Jeff Sessions Hates Cannabis
Jeff Sessions Hates Cannabis

It’s finally happening — Attorney General Jeff Sessions will, today, rescind the 2013 Cole Memo regarding federal enforcement in states that legalized cannabis. The Cole Memo, which came on the heels of marijuana legalization in Colorado and Washington back in 2012, set forth the Obama administration’s enforcement policies regarding state-legal marijuana. It set out eight main enforcement directives that essentially allowed states to move forward with legalization so long as they had “robust” regulations to control undesirable side effects. In turn, cannabis operators who consistently complied with hardcore state marijuana regulations basically saw themselves as off-limits to the Feds because of the Cole Memo. Nonetheless, the Cole Memo did not legalize or decriminalize marijuana and marijuana remains federally illegal today.

With this imminent shift in enforcement policies from the Department of Justice (DOJ), the question now becomes what will future DOJ enforcement look like?

Where the Cole Memo basically relinquished marijuana enforcement to the states under certain conditions, rescission of the Cole Memo likely will mean that federal prosecutors in cannabis legal states will now be free to decide how aggressively they wish to enforce federal marijuana laws. This means that a U.S. Attorney’s views on cannabis in a state where cannabis is legal will be critically important. It, therefore, behooves you — now more than ever — to familiarize yourself with the stances your particular U.S. Attorney has regarding cannabis. Though we do not foresee a return to high-level and consistent federal enforcement against cannabis — the DOJ lacks money and manpower to prosecute everyone — individual prosecutors will likely soon have sufficient means to target certain operators that get on their radar. Most U.S. Attorneys though (especially in the leading cannabis legal states) will see going after cannabis as political suicide and view themselves as having bigger fish to fry.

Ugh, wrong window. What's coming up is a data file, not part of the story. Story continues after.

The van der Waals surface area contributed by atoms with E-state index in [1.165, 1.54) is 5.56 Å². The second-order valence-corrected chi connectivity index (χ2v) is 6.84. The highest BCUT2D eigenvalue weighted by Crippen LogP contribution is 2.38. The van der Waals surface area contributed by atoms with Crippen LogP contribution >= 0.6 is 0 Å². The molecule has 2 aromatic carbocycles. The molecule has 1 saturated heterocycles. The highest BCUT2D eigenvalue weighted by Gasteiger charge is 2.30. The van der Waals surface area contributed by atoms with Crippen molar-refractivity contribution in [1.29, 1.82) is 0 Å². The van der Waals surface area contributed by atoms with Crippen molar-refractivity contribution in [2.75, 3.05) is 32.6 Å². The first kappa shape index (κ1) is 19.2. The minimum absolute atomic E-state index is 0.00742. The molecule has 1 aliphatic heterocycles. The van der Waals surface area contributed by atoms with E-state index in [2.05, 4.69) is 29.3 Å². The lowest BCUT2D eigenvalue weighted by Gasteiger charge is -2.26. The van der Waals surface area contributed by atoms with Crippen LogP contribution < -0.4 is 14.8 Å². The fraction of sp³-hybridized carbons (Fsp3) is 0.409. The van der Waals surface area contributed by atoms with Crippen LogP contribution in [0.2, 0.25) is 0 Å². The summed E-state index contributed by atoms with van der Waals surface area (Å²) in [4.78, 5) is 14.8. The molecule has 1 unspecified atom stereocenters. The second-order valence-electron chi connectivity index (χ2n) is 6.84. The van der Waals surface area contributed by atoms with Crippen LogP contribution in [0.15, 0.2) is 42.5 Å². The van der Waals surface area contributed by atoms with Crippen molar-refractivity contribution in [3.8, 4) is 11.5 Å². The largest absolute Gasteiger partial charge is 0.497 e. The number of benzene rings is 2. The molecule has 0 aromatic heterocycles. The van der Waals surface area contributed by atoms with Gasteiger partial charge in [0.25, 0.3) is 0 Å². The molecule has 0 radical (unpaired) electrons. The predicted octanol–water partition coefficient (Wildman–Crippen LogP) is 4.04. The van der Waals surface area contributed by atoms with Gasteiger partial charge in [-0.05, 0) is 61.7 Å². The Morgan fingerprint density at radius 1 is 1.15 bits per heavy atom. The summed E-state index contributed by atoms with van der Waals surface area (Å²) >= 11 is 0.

There will, however, likely be a ripple effect from this news. Namely, current access to banking, any tax reform progress, and investment are going to feel the chill of uncertainty and the threat of federal enforcement. Banks are only banking the cannabis industry because of a set of FinCEN guidelines from 2014 (and another DOJ memo on marijuana banking) that hinged on the Cole Memo. Banks are incredibly conservative and taking down the Cole Memo will almost certainly lead some banks to stop providing banking services to cannabis businesses. Institutional investors do not like this kind of uncertainty and we fear this will lead to a slowdown in cannabis investments, at least until we see how U.S. prosecutors handle the new enforcement protocol.

And what about the Rohrabacher-Blumenauer amendment (“Amendment”)? It’s still in play as valid federal law until January 19th, when it comes up for renewal. Be mindful though that the Amendment applies only to states with medical cannabis; it does not provide any protection to adult use marijuana operators. Plus, that Amendment has only served to protect medical cannabis operators in the 9th circuit based only on the McIntosh case.